The Escape Game – Ruins: Forbidden Treasure [Hivemind Review]

Ruins: Forbidden Treasure is a digital adaptation of a real-life escape game created by The Escape Game, a national company based in Nashville, TN.

A view of a beautiful ancient ruins set.


Style of Play: digital adaptation of a real-life escape game

Required Equipment: computer with internet connection

Recommended Team Size: 2-4

Play Time: 60 minutes

Price: $25 per person

Booking: book online for a specific time slot


This is a live virtual experience in which an in-person avatar explores the physical room on your behalf, following your commands. While watching the first-person experience via Zoom, you also have access to a web app that presents a 360 degree view of the room as well as an inventory of the objects you have collected. Each team member interacts with the app asynchronously, which enables effective parallel exploration.

A video of Captain Mac explaining the "Secets of the Ehlari." It's closed captioned, "...managed to remain totally isolated..."

Hivemind Review Scale

Read more about our new Hivemind Review format.


I recommend this game to escape room players at any time.


I recommend this game to escape room players in quarantine.

I do not recommend this game.

Continue reading “The Escape Game – Ruins: Forbidden Treasure [Hivemind Review]”

Virtually Tour: Chernobyl’s Ruins

Chernobyl disturbs me like few things do. The mixture of hubris, human error, and authoritarian stupidity that led to that disaster has long been a source of fascination for me.

A massive, rusted radiation sign mounted outside of a ruined building in Chernobyl.

While the Paris Catacombs might be the living embodiment of macabre, I don’t find them disturbing. Maybe it’s the age… maybe it’s the fact that it was deliberately created… or maybe it’s that the Paris Catacombs are so over the top that they feel less real.

On the other hand, Chernobyl was recent, accidental, and haphazard… all of which is on frightening display. There’s nothing graphically disturbing here, but viewing these ruins hit me in a way that few things do.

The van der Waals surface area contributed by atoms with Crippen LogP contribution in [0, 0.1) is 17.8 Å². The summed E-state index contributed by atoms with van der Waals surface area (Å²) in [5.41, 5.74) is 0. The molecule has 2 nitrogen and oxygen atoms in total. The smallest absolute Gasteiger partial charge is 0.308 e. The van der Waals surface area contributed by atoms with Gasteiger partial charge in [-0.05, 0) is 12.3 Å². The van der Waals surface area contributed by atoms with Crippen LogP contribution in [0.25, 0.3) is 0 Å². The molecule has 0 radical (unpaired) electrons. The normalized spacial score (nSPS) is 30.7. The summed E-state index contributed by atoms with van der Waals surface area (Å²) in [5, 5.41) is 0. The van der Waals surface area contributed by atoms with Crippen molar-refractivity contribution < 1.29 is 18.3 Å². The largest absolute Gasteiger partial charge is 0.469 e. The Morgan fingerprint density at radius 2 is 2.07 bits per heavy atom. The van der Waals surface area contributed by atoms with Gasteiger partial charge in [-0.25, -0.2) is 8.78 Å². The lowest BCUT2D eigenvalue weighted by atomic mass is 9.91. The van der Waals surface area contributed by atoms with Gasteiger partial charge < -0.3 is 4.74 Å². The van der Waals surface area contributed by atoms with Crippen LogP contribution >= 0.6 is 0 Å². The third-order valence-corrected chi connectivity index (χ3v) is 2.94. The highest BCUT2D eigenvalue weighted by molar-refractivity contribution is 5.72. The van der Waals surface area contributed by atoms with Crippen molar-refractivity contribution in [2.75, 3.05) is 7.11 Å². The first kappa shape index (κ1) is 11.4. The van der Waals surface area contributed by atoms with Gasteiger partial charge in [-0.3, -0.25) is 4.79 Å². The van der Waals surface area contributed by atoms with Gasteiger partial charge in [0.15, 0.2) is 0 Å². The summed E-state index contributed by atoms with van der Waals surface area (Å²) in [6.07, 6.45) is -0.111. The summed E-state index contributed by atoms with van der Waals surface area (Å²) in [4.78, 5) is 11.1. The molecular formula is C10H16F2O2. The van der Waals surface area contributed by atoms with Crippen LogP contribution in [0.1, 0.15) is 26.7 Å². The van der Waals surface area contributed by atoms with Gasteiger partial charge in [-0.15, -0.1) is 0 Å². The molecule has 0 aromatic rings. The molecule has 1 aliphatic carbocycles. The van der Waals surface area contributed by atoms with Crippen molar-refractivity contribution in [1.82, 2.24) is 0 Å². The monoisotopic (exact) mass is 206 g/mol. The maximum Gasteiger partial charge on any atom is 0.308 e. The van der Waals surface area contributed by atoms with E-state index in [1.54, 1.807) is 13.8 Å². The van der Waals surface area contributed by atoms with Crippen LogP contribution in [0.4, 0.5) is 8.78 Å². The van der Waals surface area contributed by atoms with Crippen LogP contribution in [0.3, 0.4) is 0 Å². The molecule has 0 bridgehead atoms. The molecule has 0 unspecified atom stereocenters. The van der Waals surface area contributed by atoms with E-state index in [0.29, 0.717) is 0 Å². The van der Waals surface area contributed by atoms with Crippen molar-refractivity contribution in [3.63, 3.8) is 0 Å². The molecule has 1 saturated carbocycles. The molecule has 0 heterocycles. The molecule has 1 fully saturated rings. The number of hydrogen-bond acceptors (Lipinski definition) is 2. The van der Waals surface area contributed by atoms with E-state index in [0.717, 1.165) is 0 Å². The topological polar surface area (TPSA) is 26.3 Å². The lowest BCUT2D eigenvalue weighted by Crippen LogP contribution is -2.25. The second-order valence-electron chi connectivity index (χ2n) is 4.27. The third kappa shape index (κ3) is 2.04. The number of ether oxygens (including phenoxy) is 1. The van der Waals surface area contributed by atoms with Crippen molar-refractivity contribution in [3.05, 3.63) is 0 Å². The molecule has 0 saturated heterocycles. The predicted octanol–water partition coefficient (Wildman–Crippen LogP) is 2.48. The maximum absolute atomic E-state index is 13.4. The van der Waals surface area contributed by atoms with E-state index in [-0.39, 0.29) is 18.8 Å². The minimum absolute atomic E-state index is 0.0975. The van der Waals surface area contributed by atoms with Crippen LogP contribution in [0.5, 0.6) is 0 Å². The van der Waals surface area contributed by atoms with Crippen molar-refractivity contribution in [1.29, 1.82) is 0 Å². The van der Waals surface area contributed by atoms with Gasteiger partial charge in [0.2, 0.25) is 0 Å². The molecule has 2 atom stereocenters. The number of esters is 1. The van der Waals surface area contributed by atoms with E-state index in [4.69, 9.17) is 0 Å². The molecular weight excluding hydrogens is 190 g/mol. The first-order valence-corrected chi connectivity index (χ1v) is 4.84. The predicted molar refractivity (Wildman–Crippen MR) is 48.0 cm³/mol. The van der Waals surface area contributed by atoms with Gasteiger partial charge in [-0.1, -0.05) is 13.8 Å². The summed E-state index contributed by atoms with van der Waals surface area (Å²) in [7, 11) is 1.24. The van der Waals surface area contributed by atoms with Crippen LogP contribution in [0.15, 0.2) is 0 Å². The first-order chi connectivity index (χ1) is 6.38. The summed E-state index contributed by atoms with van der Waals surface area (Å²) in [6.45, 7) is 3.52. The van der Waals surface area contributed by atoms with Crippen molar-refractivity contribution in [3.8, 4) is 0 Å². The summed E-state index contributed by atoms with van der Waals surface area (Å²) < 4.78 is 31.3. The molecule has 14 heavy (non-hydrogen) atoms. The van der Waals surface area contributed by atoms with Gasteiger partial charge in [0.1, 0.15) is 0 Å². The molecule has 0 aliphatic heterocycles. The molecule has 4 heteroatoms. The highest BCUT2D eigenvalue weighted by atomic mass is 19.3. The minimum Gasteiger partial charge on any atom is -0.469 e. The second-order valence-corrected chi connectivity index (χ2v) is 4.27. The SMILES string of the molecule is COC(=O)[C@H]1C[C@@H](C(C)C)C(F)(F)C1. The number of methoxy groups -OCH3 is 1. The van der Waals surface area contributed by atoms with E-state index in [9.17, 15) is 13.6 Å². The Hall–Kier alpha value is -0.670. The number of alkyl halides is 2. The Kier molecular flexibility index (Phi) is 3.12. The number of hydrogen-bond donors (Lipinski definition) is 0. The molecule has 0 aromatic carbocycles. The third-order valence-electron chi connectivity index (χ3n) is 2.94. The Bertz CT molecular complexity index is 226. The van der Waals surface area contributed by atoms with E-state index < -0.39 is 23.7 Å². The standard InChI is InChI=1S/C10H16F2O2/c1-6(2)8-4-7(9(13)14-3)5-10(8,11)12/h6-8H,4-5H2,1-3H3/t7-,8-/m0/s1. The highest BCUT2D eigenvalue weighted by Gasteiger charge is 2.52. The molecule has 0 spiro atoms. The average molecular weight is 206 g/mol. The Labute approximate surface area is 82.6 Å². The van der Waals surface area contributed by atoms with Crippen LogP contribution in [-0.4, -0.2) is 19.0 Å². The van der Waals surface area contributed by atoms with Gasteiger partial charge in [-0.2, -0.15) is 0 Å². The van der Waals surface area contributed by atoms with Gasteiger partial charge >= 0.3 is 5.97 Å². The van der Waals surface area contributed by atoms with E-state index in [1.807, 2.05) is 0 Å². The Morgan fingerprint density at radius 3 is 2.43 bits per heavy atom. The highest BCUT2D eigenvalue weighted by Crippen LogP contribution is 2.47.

These videos are captured in 360-degree VR. While they are playing, you can look around within them.

Via Dread Central

Thank you to Mark from Walnut Creek, CA for sharing this virtual tour.

Approaches For Reopening Escape Rooms in a Pandemic

Update: The following sections were added, or added to, a few hours after publication: Masks, Smarter Cancellation Policies, Gameplay Adaptations

As different regions slowly attempt to reopen, I’ve been putting together a collection of guidelines to help escape room owners think through their reopening strategies.

I honestly believe that escape rooms are well positioned as premium entertainment in this pre-vaccine era. Movie theaters, theaters, bowling, skating rinks, amusement parks, bars, and restaurants generally require large crowds to turn a profit. Escape rooms are intimate, small-group entertainment.

If our industry establishes a strong reputation for safety, fun, and low headcounts, I truly believe that we will bounce back faster and reemerge stronger than before.

I have done my very best to approach this apolitically.

My overarching advice to you is to pay attention to your community and its shifting needs as this pandemic continues to evolve. Smart escape room companies will ratchet up or down the intensity of their policies to meet their regional needs, which will likely change over time.

A mask and a bottle of hand sanitizer on a wooden table.

Adhere to Local Laws

Before we dive in, I want to make it clear that I am not a lawyer or epidemiologist. I’m not claiming that I am.

Before opening, consult with your lawyer and insurance provider. Make sure that you’re following whatever regulations your business is subject to.

Whom Are You Protecting?